It’s been long enough since I last wrote that it was worth looking at an aspect of our finances, specifically, food. It’s one of the largest categories of expenditure for us and therefore deserves a lot of attention.
Last year, from January 2015 through December 2015, we spent about $4,440 on food and dining, giving an average of around $370 per month. From January up until today, we have only spent $2,380 in food and dining, giving an average of around $340 per month. These expenditures generally include anything we buy at grocery stores including non-grocery items, fast-food and restaurants. The vast majority of the spending was $2,000 at grocery stores so far this year ($285/month), $270 at restaurants ($38/month) , and $105 at fast food restaurants ($15/month). Comparing these from last year, we spent around $253/month at grocery stores, $66/month at restaurants, $43/month on fast food, and $3.80 on coffee shops per month.
Without trying very hard, we’ve been even more frugal this year than we were last year. We have spent more on groceries, which makes sense since we’re cooking more at home and eating out a bit less. It seems that Eccentric Cute Aunt has not been going to Starbucks at all this year either, although it was never really a habit for her, so we have no coffee shop expenditures. She also seems to eat out even less, opting to pack her lunch nearly every day.
I have also changed my lunchtime diet a bit. I used to do cold meat & cheese sandwiches, but I have switched to home-made flatbread and hummus for most lunches. It’s a good meal and since I make the flatbread at home, super cheap. I also generally get the hummus at Grocery Outlet, a discount grocery chain in the area, saving a few bucks further. My cost for lunch for a week is about $5 currently (4 cups of flour, 2 teaspoons of yeast, 2 teaspoons of salt, 6 tablespoons of olive oil, 1/4 teaspoon of baking powder, and a 9oz container of hummus), and it’s healthier, so a win-win. I’ve also picked up baking, making my own bread which is both extremely cheap and extremely delicious!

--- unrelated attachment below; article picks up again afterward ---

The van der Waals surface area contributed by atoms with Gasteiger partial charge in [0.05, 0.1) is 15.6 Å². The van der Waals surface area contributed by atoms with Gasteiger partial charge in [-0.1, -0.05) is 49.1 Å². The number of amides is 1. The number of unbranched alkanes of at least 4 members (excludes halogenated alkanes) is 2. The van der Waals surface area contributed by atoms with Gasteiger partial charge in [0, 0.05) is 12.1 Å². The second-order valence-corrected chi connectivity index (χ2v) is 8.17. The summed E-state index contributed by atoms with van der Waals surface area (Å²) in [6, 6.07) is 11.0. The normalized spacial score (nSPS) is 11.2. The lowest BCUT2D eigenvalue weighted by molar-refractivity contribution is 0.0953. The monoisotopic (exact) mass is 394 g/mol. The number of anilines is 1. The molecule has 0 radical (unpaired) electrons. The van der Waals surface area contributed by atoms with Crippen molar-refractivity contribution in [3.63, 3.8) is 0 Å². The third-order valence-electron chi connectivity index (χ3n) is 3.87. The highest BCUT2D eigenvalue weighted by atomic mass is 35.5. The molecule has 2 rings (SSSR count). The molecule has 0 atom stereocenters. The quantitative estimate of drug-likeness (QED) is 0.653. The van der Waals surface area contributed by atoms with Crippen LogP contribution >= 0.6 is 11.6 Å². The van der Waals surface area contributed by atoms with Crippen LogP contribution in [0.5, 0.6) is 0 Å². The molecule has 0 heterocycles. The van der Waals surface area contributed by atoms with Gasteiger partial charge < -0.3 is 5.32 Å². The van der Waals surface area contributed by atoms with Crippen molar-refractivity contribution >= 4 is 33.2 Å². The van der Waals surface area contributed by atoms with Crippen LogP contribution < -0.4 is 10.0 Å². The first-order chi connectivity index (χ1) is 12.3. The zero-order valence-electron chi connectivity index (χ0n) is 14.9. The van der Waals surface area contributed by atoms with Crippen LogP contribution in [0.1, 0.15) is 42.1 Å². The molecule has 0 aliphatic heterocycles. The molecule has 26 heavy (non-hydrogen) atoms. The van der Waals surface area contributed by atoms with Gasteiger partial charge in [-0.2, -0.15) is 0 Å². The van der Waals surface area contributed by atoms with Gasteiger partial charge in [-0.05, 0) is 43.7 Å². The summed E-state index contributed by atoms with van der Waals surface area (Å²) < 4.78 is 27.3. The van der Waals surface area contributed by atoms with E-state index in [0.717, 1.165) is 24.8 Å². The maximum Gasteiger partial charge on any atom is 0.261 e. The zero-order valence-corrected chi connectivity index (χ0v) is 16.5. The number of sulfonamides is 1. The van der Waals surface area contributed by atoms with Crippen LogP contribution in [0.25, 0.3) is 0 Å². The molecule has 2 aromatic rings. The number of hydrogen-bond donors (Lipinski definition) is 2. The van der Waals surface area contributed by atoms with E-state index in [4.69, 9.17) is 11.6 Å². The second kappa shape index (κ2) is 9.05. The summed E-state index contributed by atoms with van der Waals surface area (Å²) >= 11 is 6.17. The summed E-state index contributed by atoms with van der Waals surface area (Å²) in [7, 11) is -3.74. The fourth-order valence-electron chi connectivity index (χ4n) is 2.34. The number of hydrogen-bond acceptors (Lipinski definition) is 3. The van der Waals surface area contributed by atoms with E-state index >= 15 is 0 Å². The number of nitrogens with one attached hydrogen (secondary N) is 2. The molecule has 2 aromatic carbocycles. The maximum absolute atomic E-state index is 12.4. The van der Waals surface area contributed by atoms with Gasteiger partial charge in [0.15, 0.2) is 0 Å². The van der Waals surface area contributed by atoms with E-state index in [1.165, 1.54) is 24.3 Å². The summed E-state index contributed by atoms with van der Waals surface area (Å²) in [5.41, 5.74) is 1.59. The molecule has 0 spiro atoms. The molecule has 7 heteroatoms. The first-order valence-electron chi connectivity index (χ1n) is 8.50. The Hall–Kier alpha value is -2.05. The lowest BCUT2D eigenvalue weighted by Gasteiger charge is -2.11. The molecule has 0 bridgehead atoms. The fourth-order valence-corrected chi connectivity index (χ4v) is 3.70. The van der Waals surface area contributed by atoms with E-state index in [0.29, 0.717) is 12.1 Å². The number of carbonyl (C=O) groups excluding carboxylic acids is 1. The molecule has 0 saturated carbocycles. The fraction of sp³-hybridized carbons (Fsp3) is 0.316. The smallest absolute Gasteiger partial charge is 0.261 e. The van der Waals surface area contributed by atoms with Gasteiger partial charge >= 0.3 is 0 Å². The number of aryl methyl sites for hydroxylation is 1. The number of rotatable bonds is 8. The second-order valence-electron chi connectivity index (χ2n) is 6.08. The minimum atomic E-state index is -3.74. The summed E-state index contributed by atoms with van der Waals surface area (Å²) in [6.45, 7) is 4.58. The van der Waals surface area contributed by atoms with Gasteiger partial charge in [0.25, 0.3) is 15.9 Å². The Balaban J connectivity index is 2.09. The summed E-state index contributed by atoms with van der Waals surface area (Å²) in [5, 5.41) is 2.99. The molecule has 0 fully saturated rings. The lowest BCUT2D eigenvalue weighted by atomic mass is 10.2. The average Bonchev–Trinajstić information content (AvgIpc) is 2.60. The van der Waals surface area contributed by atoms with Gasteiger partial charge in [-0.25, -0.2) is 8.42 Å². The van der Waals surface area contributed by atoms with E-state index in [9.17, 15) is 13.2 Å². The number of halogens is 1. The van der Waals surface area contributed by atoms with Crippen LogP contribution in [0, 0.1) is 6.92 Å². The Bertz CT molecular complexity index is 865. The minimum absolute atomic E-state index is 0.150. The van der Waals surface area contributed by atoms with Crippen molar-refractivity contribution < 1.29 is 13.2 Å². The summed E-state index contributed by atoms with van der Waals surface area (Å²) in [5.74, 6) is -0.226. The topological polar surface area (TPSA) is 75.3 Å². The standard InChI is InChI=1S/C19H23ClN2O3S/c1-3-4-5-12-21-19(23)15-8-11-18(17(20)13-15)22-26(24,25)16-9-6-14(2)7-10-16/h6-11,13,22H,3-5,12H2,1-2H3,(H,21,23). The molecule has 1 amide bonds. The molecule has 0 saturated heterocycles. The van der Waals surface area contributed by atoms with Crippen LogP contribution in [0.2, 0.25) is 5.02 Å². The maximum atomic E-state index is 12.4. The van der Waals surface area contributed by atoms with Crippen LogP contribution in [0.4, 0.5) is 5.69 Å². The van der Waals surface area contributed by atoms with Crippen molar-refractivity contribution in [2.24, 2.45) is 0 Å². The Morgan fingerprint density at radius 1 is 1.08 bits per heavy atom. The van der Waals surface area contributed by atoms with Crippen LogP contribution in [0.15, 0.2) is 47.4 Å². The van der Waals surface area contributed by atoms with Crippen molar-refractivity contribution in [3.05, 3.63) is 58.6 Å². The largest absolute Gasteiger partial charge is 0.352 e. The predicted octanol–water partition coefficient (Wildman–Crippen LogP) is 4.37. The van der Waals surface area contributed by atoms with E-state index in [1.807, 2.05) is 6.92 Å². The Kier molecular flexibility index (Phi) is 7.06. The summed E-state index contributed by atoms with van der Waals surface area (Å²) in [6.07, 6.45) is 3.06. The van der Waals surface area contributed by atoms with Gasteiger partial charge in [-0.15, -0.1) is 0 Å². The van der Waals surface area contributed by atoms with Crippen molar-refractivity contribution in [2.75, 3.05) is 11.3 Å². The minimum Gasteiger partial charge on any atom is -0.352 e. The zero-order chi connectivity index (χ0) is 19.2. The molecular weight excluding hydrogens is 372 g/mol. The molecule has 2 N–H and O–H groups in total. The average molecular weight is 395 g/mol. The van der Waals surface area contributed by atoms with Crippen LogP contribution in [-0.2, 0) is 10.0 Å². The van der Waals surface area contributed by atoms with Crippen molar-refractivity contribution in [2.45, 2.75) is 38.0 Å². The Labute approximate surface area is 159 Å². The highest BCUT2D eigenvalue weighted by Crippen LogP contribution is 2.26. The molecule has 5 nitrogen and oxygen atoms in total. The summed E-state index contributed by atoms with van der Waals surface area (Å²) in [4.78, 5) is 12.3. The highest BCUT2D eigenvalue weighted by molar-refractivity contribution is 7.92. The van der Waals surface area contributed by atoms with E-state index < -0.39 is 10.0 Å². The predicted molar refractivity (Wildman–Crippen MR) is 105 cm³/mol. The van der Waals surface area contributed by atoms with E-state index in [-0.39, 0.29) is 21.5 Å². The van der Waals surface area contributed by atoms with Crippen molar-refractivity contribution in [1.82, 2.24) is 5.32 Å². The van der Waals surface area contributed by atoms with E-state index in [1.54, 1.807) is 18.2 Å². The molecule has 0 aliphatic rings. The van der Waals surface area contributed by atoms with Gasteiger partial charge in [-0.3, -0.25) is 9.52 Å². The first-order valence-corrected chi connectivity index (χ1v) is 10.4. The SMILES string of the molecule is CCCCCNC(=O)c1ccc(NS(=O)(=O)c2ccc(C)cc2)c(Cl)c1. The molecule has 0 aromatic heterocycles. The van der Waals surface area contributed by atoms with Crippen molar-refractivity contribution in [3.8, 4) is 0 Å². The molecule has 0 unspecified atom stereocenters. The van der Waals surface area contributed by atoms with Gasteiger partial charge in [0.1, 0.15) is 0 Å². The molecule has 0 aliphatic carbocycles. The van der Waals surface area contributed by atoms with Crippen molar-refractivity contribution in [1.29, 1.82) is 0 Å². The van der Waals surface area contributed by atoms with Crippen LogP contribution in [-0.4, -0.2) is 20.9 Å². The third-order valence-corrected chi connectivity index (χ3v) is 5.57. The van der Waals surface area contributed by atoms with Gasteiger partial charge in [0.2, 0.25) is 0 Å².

Not everything has been an decrease though. EC Aunt has been spending more on fresh fruits this year than last year by my estimation, eating more blueberries, watermelon (which she eats about 1 large one a week!), and lychee rather than fruits like apples. After reading about the various health benefits of drinking in general, I have also tried to pick up red wine. I pretty much only used to drink once a month or so with coworkers on the rare occasion, but now I’m drinking more frequently at home (probably 3 days a week on average). I’ve also picked up home brewing hard cider, which was not very successful on my first batch, but I’m giving it a second chance currently!
All-in-all, I don’t think we’re at the absolute rock bottom of frugality on our food expenditures, but we’re doing quite well! We are well below the USDA’s “thrifty” plan of $389.90/month (which we were last year as well). We’ve also managed to avoid the dreaded “lifestyle inflation” which up until now, we’ve experienced very little of even with increased wages. I think the biggest factor for us is that neither of us really enjoy eating out. The food is rarely better than what I could have made myself, it takes a long time, and it’s expensive! Fast food is convenient and cheap and tasty, but it’s horrible for you. So, we just make our own meals. Luckily, it’s also the most frugal way to go!